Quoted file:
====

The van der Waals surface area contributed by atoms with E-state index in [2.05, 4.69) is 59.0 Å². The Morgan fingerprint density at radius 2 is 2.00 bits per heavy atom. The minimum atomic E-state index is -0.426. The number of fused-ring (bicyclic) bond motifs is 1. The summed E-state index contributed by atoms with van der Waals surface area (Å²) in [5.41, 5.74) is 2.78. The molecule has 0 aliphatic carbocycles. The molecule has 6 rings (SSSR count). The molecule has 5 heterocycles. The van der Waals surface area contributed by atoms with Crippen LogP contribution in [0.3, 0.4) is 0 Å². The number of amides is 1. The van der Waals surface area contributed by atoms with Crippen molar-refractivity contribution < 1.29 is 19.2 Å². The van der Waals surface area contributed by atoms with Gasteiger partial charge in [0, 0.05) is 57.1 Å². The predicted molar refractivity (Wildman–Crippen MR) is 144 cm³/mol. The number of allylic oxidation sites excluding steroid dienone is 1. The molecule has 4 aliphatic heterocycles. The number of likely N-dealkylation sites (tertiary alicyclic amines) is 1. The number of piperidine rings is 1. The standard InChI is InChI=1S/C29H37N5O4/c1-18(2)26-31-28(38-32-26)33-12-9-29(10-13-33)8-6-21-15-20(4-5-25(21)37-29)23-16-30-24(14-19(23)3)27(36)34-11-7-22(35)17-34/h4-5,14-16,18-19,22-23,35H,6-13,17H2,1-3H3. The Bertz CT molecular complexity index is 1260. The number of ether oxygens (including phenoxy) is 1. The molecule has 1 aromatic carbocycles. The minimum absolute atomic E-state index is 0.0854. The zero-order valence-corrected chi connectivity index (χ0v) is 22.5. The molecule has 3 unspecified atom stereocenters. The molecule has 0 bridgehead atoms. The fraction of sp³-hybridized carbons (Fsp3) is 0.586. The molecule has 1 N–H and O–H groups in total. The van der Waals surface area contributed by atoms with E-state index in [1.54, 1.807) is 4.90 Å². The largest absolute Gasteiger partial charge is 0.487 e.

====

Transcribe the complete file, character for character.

The van der Waals surface area contributed by atoms with E-state index in [2.05, 4.69) is 59.0 Å². The Morgan fingerprint density at radius 2 is 2.00 bits per heavy atom. The minimum atomic E-state index is -0.426. The number of fused-ring (bicyclic) bond motifs is 1. The summed E-state index contributed by atoms with van der Waals surface area (Å²) in [5.41, 5.74) is 2.78. The molecule has 0 aliphatic carbocycles. The molecule has 6 rings (SSSR count). The molecule has 5 heterocycles. The van der Waals surface area contributed by atoms with Crippen LogP contribution in [0.3, 0.4) is 0 Å². The number of amides is 1. The van der Waals surface area contributed by atoms with Crippen molar-refractivity contribution < 1.29 is 19.2 Å². The van der Waals surface area contributed by atoms with Gasteiger partial charge in [0, 0.05) is 57.1 Å². The predicted molar refractivity (Wildman–Crippen MR) is 144 cm³/mol. The number of allylic oxidation sites excluding steroid dienone is 1. The molecule has 4 aliphatic heterocycles. The number of likely N-dealkylation sites (tertiary alicyclic amines) is 1. The number of piperidine rings is 1. The standard InChI is InChI=1S/C29H37N5O4/c1-18(2)26-31-28(38-32-26)33-12-9-29(10-13-33)8-6-21-15-20(4-5-25(21)37-29)23-16-30-24(14-19(23)3)27(36)34-11-7-22(35)17-34/h4-5,14-16,18-19,22-23,35H,6-13,17H2,1-3H3. The Bertz CT molecular complexity index is 1260. The number of ether oxygens (including phenoxy) is 1. The molecule has 1 aromatic carbocycles. The minimum absolute atomic E-state index is 0.0854. The zero-order valence-corrected chi connectivity index (χ0v) is 22.5. The molecule has 3 unspecified atom stereocenters. The molecule has 0 bridgehead atoms. The fraction of sp³-hybridized carbons (Fsp3) is 0.586. The molecule has 1 N–H and O–H groups in total. The van der Waals surface area contributed by atoms with E-state index in [1.54, 1.807) is 4.90 Å². The largest absolute Gasteiger partial charge is 0.487 e.